Should Nigeria regulate the social media? This the one major determination that the March 7, 2016 public hearing on the Frivolous Petitions Bill – also known as the Social Media Bill – aimed to make. The Senate Committee on Judiciary, Human Rights and Legal Matters conducted the public hearing with a view to soliciting stakeholders’ views of the propriety of regulating social media use in Nigeria.
The public session chaired by Senators Victor Akpabio, James Manager, Olajide Omororahre and two others, featured presentations from several stakeholders, including government departments such as the Nigeria Law Reform Commission (NLRC), National Human Rights Commission (NHRC), Federal Ministry of Justice (FMJ), and a host of civil society organizations. Spaces for Change’s members – Uko Ekerete Akpanuko and Emmanuel Onyekachi – participated in the session, where they made strong representations to parliamentarians regarding the proposed bill’s unsuitability to Nigeria’s democratic climate.
The Social Media Bill has been described as a “dangerous bill that threatens free expression online.” Despite the public outrage that greeted the bill, especially from millions of Nigerians using the social media for deepening civic and and democratic engagement, it has passed the 1st and 2nd reading and presently at the committee stage where a public hearing is statutorily required to feel the pulse of the public about its provisions.
In his keynote address, the Senate President, represented by Senator Akpabio reiterated that the Nigerian legislature does not intend to gag anybody. He, however, maintains the view that there is need for the regulation of the social media.
The public session commenced with the paper delivered by the Chief Justice of Nigeria, represented by Honorable Justice Clara Ogunbiyi. Supporting the passage of the bill and the regulation of the social media, she highlighted the following:
– that the bill seeks to check information given with ulterior motive
– that it seeks to fight faceless opponents
– that it wont prohibit profitable and genuine complaints
– that it will reveal relationship between parties
– it will ensure a caveat given to 3rd parties
– that time limitations should be included. This means a time limit of 6 months should be given for complaints, and those made outside 6 months timeline should be disregarded.
– that such complaints should be formally made etc.
Countering the above submissions, the Nigerian Law Reform Commission represented by P.C. Okorie opposed the passage of the bill. He highlighted the following:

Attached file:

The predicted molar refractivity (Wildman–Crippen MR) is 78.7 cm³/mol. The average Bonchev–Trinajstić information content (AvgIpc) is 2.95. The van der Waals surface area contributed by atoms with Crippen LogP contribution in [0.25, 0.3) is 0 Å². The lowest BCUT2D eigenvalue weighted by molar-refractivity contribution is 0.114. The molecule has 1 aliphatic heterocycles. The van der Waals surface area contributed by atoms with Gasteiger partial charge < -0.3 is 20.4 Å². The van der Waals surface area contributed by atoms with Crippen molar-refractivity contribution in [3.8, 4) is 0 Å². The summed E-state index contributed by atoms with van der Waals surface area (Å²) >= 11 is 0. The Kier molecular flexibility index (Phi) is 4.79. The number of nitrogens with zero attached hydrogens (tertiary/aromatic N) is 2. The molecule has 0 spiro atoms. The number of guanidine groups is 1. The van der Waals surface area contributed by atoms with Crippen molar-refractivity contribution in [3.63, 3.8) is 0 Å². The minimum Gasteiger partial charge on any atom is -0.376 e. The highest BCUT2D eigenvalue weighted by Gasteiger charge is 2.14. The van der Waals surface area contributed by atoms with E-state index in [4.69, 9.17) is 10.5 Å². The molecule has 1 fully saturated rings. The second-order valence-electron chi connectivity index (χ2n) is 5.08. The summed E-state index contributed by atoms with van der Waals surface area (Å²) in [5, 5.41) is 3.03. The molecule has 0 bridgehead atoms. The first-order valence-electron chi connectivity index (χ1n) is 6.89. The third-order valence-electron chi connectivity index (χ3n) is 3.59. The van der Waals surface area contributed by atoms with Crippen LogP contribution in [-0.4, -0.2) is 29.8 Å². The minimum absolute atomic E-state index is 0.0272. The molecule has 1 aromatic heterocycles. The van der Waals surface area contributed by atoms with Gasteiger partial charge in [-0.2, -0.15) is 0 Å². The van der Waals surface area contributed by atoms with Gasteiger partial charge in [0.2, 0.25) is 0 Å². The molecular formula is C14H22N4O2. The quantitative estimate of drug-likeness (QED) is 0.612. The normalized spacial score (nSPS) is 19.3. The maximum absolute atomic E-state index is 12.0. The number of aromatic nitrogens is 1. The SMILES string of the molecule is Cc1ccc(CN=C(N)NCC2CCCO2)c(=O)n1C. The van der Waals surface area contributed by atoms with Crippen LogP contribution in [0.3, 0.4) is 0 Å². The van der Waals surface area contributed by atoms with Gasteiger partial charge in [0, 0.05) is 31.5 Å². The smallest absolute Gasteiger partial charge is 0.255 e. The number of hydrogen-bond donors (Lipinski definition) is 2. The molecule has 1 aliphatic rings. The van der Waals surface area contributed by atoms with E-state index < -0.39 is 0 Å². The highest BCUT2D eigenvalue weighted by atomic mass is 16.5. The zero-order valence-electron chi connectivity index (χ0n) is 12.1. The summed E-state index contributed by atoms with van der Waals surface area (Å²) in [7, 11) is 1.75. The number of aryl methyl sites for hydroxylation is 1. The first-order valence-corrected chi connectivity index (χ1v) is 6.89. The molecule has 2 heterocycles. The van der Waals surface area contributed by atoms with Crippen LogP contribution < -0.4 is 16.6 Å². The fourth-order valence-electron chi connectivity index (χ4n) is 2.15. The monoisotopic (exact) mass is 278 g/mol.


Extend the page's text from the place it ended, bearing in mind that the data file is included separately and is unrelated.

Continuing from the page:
– that the bill seeks to gag Nigerians
– that the bill is against the 1999 Constitution, specifically Section 39
– that the bill is not needed as there are other laws that have covered the field already eg the Cyber Crime Act, the Electoral Act, the Sedition and Libels Act etc.
– that the bill is aimed at specific people and laws cannot be made for specific people
– that the bill should be treated as being frivolous!
The Federal Ministry of Justice represented by Patrick Oyong, aligned with the position of the NLRC. The National Human Rights Commission also toed the same path.
Agreeing totally with the submissions and comprehensive positions of the NLRC, NHRC and the Federal Ministry of Justice, Spaces for Change’s Uko Ekerete Akpanuko submitted that the bill is unconstitutional and contravenes the African Charter on Human and Peoples’ Rights. There are other existing legislations that provide more effective mechanisms for redressing violations that may result from social media activities. They include the Evidence Act, the Criminal and the Penal Codes. Not only that, certain provisions of the Social Media Bill contradict the provisions of the Whistle Blowers Act which empowers and protects citizens that expose alleged wrongdoing in government bodies.
Spaces for Change argued that the bill is prone to serious human rights abuses by law enforcement agents who may arbitrarily exercise discretionary power. In sum, we argued that the bill is unnecessary because:
– no government department or security agency investigates crimes based on frivolous petitions, statements or complaints.
– that nobody has ever been convicted based on frivolous allegations by our courts
– that the bill by its Sec 3(4) seeks to read or predetermine the minds and intents of social media users in Nigeria.
– that it will be practically impossible to monitor millions of accounts across various social media sites as the security agencies do not have such manpower to do so. Assuming 3 million Nigerians use 5 social media sites like Facebook, Twitter, Whatsapp, Instagram, Wechat, that will amount to 5 x 3 million accounts to monitor by security agents. It is doubtful whether Nigeria has such infrastructural and technical capability. This capacity deficit may pave way for specific targeting of marked individuals perceived as strong critics of the status quo.
– Finally, the requirement of an affidavit will make it practically impossible to timeously report a crime and will put a lot of stress on the few Commissioner for Oaths in Nigeria that process affidavits. This might compound the backlog of cases already inundating the Nigerian judiciary.